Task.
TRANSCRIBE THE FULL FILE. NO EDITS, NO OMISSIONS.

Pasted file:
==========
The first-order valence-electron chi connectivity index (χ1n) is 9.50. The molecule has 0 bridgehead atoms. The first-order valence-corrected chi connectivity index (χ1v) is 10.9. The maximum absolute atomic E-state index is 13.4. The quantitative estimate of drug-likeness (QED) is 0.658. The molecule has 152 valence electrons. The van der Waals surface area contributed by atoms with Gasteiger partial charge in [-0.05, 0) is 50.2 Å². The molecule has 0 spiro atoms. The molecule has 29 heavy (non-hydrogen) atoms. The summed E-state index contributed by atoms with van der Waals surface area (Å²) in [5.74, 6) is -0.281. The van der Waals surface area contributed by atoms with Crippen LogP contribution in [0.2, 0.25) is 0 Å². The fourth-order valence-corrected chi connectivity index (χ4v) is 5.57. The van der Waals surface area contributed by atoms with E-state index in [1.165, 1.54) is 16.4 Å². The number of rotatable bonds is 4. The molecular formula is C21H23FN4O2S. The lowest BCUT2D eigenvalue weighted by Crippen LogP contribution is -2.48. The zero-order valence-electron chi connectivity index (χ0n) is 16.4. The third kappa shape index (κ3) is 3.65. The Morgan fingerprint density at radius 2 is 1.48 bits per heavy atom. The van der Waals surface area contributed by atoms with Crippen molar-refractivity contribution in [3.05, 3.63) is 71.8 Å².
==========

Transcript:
The first-order valence-electron chi connectivity index (χ1n) is 9.50. The molecule has 0 bridgehead atoms. The first-order valence-corrected chi connectivity index (χ1v) is 10.9. The maximum absolute atomic E-state index is 13.4. The quantitative estimate of drug-likeness (QED) is 0.658. The molecule has 152 valence electrons. The van der Waals surface area contributed by atoms with Gasteiger partial charge in [-0.05, 0) is 50.2 Å². The molecule has 0 spiro atoms. The molecule has 29 heavy (non-hydrogen) atoms. The summed E-state index contributed by atoms with van der Waals surface area (Å²) in [5.74, 6) is -0.281. The van der Waals surface area contributed by atoms with Crippen LogP contribution in [0.2, 0.25) is 0 Å². The fourth-order valence-corrected chi connectivity index (χ4v) is 5.57. The van der Waals surface area contributed by atoms with E-state index in [1.165, 1.54) is 16.4 Å². The number of rotatable bonds is 4. The molecular formula is C21H23FN4O2S. The lowest BCUT2D eigenvalue weighted by Crippen LogP contribution is -2.48. The zero-order valence-electron chi connectivity index (χ0n) is 16.4. The third kappa shape index (κ3) is 3.65. The Morgan fingerprint density at radius 2 is 1.48 bits per heavy atom. The van der Waals surface area contributed by atoms with Crippen molar-refractivity contribution in [3.05, 3.63) is 71.8 Å².